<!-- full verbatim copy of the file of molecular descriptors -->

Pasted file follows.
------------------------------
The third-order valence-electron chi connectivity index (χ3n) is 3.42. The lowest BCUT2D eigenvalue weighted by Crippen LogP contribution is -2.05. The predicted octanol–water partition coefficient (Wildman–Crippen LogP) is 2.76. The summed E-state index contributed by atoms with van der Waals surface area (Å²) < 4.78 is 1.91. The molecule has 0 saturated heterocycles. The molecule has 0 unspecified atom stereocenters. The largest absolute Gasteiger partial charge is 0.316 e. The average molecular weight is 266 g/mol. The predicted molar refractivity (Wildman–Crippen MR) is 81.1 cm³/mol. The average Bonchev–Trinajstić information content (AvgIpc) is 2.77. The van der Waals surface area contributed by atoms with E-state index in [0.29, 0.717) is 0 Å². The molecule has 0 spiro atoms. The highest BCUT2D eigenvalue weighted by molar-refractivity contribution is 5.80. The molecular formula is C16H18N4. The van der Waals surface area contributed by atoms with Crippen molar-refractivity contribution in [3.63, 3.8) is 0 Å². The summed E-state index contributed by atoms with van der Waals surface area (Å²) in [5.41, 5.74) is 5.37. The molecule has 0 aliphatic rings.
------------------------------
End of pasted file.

The third-order valence-electron chi connectivity index (χ3n) is 3.42. The lowest BCUT2D eigenvalue weighted by Crippen LogP contribution is -2.05. The predicted octanol–water partition coefficient (Wildman–Crippen LogP) is 2.76. The summed E-state index contributed by atoms with van der Waals surface area (Å²) < 4.78 is 1.91. The molecule has 0 saturated heterocycles. The molecule has 0 unspecified atom stereocenters. The largest absolute Gasteiger partial charge is 0.316 e. The average molecular weight is 266 g/mol. The predicted molar refractivity (Wildman–Crippen MR) is 81.1 cm³/mol. The average Bonchev–Trinajstić information content (AvgIpc) is 2.77. The van der Waals surface area contributed by atoms with E-state index in [0.29, 0.717) is 0 Å². The molecule has 0 spiro atoms. The highest BCUT2D eigenvalue weighted by molar-refractivity contribution is 5.80. The molecular formula is C16H18N4. The van der Waals surface area contributed by atoms with Crippen molar-refractivity contribution in [3.63, 3.8) is 0 Å². The summed E-state index contributed by atoms with van der Waals surface area (Å²) in [5.41, 5.74) is 5.37. The molecule has 0 aliphatic rings.